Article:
A mathematical model of serotonin synthesis, release, and reuptake in a single serotonergic neuron terminal is constructed and it is found that dopamine synthesis is insensitive to the availability of tyrosine but serotonin synthesis is sensitive to theavailability of tryptophan. Expand
Handbook of the behavioral neurobiology of serotonin
Serotonin (5-hydroxytryptamine, often cited as 5-HT) is one of the major excitatory neurotransmitter, and the serotonergic system is one of the best studied and understood transmitter systems. It isExpand
Chronic Citalopram Administration Causes a Sustained Suppression of Serotonin Synthesis in the Mouse Forebrain
TLDR
It is demonstrated that chronic citalopram administration causes a sustained suppression of serotonin synthesis in the mouse forebrain, and the regulation of 5-HT synthesis warrants consideration in efforts to develop novel antidepressant strategies. Expand
5-HT1A receptor function in major depressive disorder
TLDR
It is raised the possibility that 5-HT(1A) receptor dysfunction represents one potential mechanism underpinning MDD and other stress-related disorders. Expand
Serotonin in panic and anxiety disorders
Abstract Selective serotonin reuptake inhibitors (SSRIs) are largely used to treat several anxiety disorders. Nevertheless, despite being the focus of intensive research interest over the past 35Expand
The neurobiology of depression—revisiting the serotonin hypothesis. I. Cellular and molecular mechanisms
TLDR
An overview of current developments in the field of serotonin (5-HT) hypothesis of depression, with an emphasis on cellular and molecular mechanisms, and how their unravelling opens new perspectives for future research is provided. Expand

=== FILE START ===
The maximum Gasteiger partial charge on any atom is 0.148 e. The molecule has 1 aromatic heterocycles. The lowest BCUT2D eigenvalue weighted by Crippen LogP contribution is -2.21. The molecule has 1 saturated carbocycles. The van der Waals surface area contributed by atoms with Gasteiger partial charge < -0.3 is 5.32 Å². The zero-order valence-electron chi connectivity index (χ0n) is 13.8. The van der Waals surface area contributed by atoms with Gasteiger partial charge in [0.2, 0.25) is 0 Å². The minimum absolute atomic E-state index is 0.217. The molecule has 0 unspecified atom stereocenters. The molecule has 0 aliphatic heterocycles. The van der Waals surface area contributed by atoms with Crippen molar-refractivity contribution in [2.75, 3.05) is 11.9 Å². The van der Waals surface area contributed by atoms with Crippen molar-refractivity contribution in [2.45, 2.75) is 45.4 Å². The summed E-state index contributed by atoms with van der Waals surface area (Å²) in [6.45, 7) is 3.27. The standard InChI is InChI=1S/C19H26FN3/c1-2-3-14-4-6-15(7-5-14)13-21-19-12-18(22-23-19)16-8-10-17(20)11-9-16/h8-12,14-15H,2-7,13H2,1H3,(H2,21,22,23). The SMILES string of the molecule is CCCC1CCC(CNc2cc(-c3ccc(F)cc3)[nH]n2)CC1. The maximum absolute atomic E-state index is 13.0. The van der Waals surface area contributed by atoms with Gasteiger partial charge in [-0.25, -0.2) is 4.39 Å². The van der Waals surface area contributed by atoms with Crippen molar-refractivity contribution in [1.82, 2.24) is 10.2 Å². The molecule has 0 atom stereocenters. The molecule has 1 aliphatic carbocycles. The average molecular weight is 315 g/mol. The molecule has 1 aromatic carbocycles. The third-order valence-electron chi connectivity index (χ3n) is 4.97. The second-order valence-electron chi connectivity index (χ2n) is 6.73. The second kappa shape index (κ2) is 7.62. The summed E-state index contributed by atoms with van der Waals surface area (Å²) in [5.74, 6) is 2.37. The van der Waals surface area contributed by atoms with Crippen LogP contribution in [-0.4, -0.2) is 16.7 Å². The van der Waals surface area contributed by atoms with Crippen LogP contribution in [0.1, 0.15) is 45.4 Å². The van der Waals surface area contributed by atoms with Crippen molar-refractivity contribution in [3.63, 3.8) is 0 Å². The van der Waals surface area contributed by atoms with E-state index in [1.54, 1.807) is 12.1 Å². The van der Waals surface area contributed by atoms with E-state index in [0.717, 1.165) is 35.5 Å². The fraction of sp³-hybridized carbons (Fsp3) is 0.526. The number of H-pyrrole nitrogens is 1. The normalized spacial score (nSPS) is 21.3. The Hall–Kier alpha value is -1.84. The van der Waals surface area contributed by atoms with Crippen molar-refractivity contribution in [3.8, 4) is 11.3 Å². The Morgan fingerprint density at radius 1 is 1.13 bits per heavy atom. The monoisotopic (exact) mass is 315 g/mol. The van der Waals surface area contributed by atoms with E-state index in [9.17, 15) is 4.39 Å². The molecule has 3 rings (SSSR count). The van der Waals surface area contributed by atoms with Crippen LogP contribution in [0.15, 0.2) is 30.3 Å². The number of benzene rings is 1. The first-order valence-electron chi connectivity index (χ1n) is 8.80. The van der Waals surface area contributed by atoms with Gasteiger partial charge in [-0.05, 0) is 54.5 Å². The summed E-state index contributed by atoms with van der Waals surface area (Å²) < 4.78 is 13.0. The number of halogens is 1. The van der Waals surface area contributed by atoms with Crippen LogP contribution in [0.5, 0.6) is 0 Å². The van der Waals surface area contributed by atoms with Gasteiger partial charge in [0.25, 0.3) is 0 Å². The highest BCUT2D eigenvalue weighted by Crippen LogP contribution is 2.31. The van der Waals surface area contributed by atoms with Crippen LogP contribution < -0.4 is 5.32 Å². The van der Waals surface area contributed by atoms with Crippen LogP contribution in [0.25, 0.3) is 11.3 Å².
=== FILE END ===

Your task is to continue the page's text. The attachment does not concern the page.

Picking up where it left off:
Regulation of Serotonin1A, Glucocorticoid, and Mineralocorticoid Receptor in Rat and Human Hippocampus: Implications for the Neurobiology of Depression
TLDR
Altered levels in hippocampal 5-HT1A levels and in the MR/GR balance may be one of the mechanisms by which stress may trigger and/or maintain depressive episodes. Expand
Receptor sensitivity and the mechanism of action of antidepressant treatment. Implications for the etiology and therapy of depression.
TLDR
The effects of long-term antidepressant treatment on biogenic amine metabolism and on various indexes of presynaptic and postsynaptic receptor function are evaluated to provide support for hypotheses of amine receptor abnormalities in depression and indicate the need for expanded studies ofAmine receptor function in patients. Expand
Stress, serotonin, and hippocampal neurogenesis in relation to depression and antidepressant effects
Chronic stressful life events are risk factors for developing major depression, the pathophysiology of which is strongly linked to impairments in serotonin (5-HT) neurotransmission. Exposure toExpand
...
1
2
3
4
5
...